Israel News for December 22, 2016

UN Vote
The UN Security Council is scheduled to vote today at 3:00pm on a resolution calling for an immediate halt to all Israeli settlement building on what it considers to be “occupied Palestinian land”.

The resolution, submitted by Egypt last night, demands that Israel, “immediately and completely cease all settlement activities in the occupied Palestinian territory, including East Jerusalem”. It says that the establishment of settlements by Israel has “no legal validity and constitutes a flagrant violation under international law”, and expresses grave concern that continuing settlement activities “are dangerously imperiling the viability of a two-state solution”.

The Un Security Council has 15 members. The resolution requires 9 votes to pass, but can be vetoed by any of the councils five permanent members including the US, Russia, France, England or China.

Israel is urging the US to veto the resolution. PM Netanyahu tweeted late last night, “The United States should veto this anti-Israel resolution.”

Israel’s U.N. ambassador, Danny Danon, said on Israeli Army Radio: “In a few hours we will receive the answer from our American friends. I hope very much it will be the same one we received in 2011 when the version was very similar to the one proposed now and the U.S. ambassador to the U.N. at the time, Susan Rice, vetoed it.”

Danon said nothing would change on the ground if the resolution passes. But he said it could spur Palestinians to seek international sanctions against Israel and impede any return to peace talks that collapsed in 2014.

The fear in Israel is that Obama will use his last days as president to express his disapproval of Israel’s settlement policies by ordering the US to abstain from the security vote.

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Berlin Victim
One of the twelve people killed in this weeks terrorist attack in a Berlin outdoor market was positively identified as Daliya Elyakim, 60, from Herzliya. Her husband Rami was seriously wounded in the attack and is being treated in a German hospital. Elyakim’s body will be flown to Israel for burial.

President Reuven Rivlin said, “It is with great sadness that I received word of the death of Daliya Elyakim caused as a result of the terrible terror attack in Berlin. I send my condolences to the family who is at this moment at the bedside of Rami, Daliya’s husband. He too was seriously injured in the terror attack, and we are praying for his swift and speedy recovery.”
He added, “We remain united and determined against murderous terror which is attacking every corner of the world. We will fight extremism and hate with all of our strength.”

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A little Oil
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Budget Approved
The Knesset today voted 60-48 to approve a nearly 1 trillion shekel ($260 billion) budget for the next two years. PM Netanyahu believes that a two year budget will provide greater stability for the government than an annual budget.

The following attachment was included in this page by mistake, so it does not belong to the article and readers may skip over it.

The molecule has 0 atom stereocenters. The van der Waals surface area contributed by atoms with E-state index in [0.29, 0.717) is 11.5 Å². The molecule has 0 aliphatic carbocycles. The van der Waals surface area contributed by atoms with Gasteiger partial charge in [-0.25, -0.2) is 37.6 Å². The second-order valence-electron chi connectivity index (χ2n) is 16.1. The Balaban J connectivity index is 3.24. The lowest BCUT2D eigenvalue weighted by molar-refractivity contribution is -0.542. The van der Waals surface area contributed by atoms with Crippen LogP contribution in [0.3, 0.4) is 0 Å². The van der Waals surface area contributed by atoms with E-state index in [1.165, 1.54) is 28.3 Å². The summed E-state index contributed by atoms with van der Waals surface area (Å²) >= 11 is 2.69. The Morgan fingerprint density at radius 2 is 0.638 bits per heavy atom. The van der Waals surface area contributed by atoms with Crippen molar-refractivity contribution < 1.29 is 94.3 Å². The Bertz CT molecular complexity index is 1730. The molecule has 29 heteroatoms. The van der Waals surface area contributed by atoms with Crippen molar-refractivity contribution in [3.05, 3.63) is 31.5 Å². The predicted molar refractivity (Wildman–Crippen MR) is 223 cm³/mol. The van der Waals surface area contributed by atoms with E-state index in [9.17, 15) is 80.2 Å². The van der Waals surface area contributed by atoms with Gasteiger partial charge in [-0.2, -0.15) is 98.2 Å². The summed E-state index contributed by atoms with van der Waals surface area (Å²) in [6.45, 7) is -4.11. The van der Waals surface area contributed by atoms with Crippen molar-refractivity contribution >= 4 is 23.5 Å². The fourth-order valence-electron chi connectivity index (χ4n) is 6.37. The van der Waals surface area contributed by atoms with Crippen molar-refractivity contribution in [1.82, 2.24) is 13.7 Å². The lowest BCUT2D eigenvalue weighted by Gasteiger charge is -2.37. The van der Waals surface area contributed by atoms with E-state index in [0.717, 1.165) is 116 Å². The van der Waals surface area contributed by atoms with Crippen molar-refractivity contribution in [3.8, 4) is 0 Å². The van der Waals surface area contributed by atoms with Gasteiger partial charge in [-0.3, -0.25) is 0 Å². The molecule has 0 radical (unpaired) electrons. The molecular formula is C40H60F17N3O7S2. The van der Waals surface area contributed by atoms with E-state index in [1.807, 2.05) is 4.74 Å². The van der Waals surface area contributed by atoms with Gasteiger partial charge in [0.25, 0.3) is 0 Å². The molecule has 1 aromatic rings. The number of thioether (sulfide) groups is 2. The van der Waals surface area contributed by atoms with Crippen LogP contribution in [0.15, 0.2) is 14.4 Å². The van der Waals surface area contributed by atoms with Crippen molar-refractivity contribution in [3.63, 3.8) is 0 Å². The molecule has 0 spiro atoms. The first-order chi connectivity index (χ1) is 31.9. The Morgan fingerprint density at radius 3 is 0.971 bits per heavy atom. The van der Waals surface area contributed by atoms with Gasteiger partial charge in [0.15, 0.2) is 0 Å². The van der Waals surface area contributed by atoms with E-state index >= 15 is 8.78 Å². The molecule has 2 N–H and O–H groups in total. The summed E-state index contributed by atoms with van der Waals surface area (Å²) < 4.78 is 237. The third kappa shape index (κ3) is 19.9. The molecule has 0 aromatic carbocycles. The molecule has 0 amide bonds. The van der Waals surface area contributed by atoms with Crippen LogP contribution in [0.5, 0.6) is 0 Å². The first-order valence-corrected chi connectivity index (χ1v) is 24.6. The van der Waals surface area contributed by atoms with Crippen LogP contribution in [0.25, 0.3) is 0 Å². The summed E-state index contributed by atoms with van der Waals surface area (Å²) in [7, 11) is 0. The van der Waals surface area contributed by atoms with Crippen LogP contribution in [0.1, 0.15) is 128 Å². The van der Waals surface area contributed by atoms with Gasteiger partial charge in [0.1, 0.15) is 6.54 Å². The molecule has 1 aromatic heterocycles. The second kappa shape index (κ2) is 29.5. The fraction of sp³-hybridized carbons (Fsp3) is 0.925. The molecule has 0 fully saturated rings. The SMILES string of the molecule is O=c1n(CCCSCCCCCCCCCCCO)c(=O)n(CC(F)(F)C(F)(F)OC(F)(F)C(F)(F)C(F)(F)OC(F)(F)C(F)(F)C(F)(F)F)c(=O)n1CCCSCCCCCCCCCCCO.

The largest budget item is defense spending, which is over $18 billion per year. Israel’s economy is expected to grow nearly 3 percent in 2016 and as much as 3.5 percent in 2017, while the jobless rate is very low at 4.5 percent.

Minister of Finance Moshe Kahlom welcomed the enactment of the new budget: “The budget passed today is a social budget that does not discriminate. The budget helps all parts of society, neither right nor left, or center. It is a budget of growth, reducing social gaps, increasing public expenditure, reducing taxes and continuing the momentum of all the government ministries with a stress on the social ministries.”

On the flip side, opposition leader MK Isaac Herzog said, “The Israeli government has tonight passed a budget which brings no good news for citizens. The budget is a harbinger of a difficult year for working families, young people, the elderly, for those who have not been dealt with kindly by fate and those unable to threaten and extort.”

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No Trees
Jerusalem’s Chief Rabbis Yona Metzger and Shalom Amar sent a letter to hotels in the city saying, “As the secular year ends, we want to remind you that erecting a Christmas tree in a hotel contravenes halacha and that therefore it is clear that no one should erect [a tree] in a hotel.” The rabbis also reminded hotels that it was inappropriate to celebrate the new year on January 1.

Hotels that disregard the rabbinate’s directives might risk incurring some bad karma, but they cannot lose their kosher certification, thanks to Supreme Court protection.

Earlier this week the rabbi of the Technion-Israel Institute of Technology in Haifa told Jewish students to avoid entering the student union building on campus, where a Christmas tree was erected.

Rabbi Elad Dokow called the Christian tree a pagan symbol and said, “Halacha clearly states that whenever it is possible to circumvent and not pass through a place where there is any kind of idolatry, this must be done. So one should not enter the student union if it’s not necessary to do so.”

The Technion said that Rabbi Doklow was expressing his own personal opinion and not the policy of the institution. It said, “The union, it goes without saying, celebrates all the Jewish festivals and, concurrently, it allows students from other religions to express themselves with respect and tolerance. The different festivals are celebrated in a range of ways, including, in this case, a Christmas tree beside the Hanukkah menorah.”

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